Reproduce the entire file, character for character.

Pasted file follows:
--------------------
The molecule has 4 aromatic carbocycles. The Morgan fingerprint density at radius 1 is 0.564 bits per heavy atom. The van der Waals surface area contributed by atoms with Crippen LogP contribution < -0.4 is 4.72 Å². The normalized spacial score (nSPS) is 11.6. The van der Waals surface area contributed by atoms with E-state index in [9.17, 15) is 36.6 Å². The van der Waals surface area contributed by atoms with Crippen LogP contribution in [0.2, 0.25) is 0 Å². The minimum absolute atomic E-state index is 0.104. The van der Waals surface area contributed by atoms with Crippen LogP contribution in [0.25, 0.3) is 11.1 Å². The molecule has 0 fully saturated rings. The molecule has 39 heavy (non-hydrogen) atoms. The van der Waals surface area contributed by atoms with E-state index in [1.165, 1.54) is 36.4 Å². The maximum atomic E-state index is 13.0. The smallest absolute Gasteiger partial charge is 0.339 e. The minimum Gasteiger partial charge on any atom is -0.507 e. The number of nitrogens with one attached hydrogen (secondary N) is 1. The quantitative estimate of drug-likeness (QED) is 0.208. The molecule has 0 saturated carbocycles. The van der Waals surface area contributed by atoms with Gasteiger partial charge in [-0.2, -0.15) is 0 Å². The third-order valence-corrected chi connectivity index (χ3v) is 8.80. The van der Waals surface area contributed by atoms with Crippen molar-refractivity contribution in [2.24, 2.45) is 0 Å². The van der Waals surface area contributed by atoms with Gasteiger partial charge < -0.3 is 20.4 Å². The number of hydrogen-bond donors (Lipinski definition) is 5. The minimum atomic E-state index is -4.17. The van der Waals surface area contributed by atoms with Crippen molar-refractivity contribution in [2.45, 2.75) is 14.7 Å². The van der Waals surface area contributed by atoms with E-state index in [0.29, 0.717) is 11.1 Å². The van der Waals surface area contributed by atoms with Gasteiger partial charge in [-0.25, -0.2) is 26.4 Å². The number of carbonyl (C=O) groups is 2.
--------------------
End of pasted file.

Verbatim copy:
The molecule has 4 aromatic carbocycles. The Morgan fingerprint density at radius 1 is 0.564 bits per heavy atom. The van der Waals surface area contributed by atoms with Crippen LogP contribution < -0.4 is 4.72 Å². The normalized spacial score (nSPS) is 11.6. The van der Waals surface area contributed by atoms with E-state index in [9.17, 15) is 36.6 Å². The van der Waals surface area contributed by atoms with Crippen LogP contribution in [0.2, 0.25) is 0 Å². The minimum absolute atomic E-state index is 0.104. The van der Waals surface area contributed by atoms with Crippen LogP contribution in [0.25, 0.3) is 11.1 Å². The molecule has 0 fully saturated rings. The molecule has 39 heavy (non-hydrogen) atoms. The van der Waals surface area contributed by atoms with E-state index in [1.165, 1.54) is 36.4 Å². The maximum atomic E-state index is 13.0. The smallest absolute Gasteiger partial charge is 0.339 e. The minimum Gasteiger partial charge on any atom is -0.507 e. The number of nitrogens with one attached hydrogen (secondary N) is 1. The quantitative estimate of drug-likeness (QED) is 0.208. The molecule has 0 saturated carbocycles. The van der Waals surface area contributed by atoms with Gasteiger partial charge in [-0.2, -0.15) is 0 Å². The third-order valence-corrected chi connectivity index (χ3v) is 8.80. The van der Waals surface area contributed by atoms with Crippen molar-refractivity contribution in [2.24, 2.45) is 0 Å². The van der Waals surface area contributed by atoms with Gasteiger partial charge < -0.3 is 20.4 Å². The number of hydrogen-bond donors (Lipinski definition) is 5. The minimum atomic E-state index is -4.17. The van der Waals surface area contributed by atoms with Crippen molar-refractivity contribution in [2.45, 2.75) is 14.7 Å². The van der Waals surface area contributed by atoms with E-state index in [0.29, 0.717) is 11.1 Å². The van der Waals surface area contributed by atoms with Gasteiger partial charge in [-0.25, -0.2) is 26.4 Å². The number of carbonyl (C=O) groups is 2.